Precision Ag Project
The modern farm is data-driven. Good design makes the data actionable for everyone, not only the largest and most advanced farming operations.
For almost five years, I’ve worked as an interaction designer on a complex platform for precision agriculture. My areas of focus have included:
- Cloud Data Management
- GPS-Based Mapping and Visualization
- Real-Time Operation Monitoring
Designing with Data
Integrating views of data across a diverse suite of products is always a challenge. It’s a special challenge to make it all come together on a tractor in the middle of an Iowa corn field.
KeyS to Success
ZOOMING IN AND OUT
Being able to switch between thinking at a high, global level to a low, detailed level was critical to delivering successful designs that stayed consistent across disparate parts of a complex system.
The design team I worked with supported multiple groups of developers. Our ability to quickly digest information ranging from technical specifications to tribal knowledge allowed us to keep ahead of a fast-paced development schedule.
At the end of the day, there are only so many resources available to get a product out the door. The trick is in finding a solution that not only supports the user but that the business is also able to build and support.
Creating flows are a big way that I think through interactions, feel out the shape of a system, and communicate with others about the design. They also feed directly into the development of interactive prototypes.
My role on this project involved wrangling complex streams of operational and equipment data into something that benefits everyone involved:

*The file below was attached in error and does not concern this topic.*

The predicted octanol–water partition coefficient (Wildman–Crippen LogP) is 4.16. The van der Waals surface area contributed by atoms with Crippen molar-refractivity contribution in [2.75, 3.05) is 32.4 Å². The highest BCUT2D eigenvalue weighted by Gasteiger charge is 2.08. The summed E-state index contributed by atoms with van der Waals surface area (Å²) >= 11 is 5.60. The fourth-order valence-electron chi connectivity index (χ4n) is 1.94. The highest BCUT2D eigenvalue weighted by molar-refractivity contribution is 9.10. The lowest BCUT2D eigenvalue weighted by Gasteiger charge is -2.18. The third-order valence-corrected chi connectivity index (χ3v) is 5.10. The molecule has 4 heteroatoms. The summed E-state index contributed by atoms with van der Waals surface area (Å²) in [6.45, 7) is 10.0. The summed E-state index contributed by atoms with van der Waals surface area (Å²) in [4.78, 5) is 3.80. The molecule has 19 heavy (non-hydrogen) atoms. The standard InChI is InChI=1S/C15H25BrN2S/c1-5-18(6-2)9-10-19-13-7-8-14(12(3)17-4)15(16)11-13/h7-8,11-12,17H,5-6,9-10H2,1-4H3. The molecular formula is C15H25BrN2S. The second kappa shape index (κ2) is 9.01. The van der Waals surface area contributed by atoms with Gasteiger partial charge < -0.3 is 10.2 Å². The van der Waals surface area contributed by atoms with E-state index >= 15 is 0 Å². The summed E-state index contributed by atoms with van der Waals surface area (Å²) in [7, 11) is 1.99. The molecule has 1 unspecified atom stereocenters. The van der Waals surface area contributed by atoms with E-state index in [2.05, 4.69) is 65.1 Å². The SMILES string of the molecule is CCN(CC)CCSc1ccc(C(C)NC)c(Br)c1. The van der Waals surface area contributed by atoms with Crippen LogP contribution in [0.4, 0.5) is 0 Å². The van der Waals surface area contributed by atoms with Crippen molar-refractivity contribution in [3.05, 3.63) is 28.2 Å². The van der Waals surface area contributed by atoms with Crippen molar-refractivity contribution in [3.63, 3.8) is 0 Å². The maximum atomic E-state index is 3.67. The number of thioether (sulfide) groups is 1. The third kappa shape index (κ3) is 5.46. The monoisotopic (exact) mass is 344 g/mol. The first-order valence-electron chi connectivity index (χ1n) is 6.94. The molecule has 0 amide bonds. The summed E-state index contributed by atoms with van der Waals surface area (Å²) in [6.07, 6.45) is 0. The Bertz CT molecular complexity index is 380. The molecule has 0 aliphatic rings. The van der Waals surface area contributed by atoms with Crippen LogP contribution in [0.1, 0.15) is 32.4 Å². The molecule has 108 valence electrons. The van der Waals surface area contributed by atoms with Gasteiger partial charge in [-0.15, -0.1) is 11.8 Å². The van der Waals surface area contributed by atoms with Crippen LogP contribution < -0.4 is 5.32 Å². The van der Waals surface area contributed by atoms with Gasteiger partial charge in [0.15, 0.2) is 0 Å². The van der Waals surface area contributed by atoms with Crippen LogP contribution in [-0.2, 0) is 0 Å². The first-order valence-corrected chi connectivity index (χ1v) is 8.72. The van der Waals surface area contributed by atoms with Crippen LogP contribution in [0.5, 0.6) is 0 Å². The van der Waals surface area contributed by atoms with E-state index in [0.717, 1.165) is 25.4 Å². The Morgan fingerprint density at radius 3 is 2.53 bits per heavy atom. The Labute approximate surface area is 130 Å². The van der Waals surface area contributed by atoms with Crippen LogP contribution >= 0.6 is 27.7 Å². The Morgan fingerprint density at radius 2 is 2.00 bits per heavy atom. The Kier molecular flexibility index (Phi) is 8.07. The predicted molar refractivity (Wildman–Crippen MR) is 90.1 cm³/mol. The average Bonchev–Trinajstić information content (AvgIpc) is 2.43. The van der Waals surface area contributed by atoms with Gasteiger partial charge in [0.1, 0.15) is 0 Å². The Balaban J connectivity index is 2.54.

· Operators sitting in the cab
· Farm managers back at the office
· Agricultural service providers
What excites me is being able to make things that people can point at and rally around. That happens through debate and iteration, but in my experience, it always happens best when there’s somebody in the room drawing to keep the thoughts on the wall and out of our heads.
This system was tested constantly. To do that, we created lots of prototypes at different levels of fidelity. They ranged from PDFs with hotspots to relatively robust interactive prototypes in code.
Complexity and time invested
It’s amazing what you can learn from just printing out some wireframes and putting them in front of users. Building robust prototypes is sometimes appropriate, but as complexity increases, it can easily become time-consuming and difficult to maintain. With any prototype, you want to learn from it as quickly as possible. So, to try to avoid wasting time, I always try to have a good idea of what I want to learn before anything is built.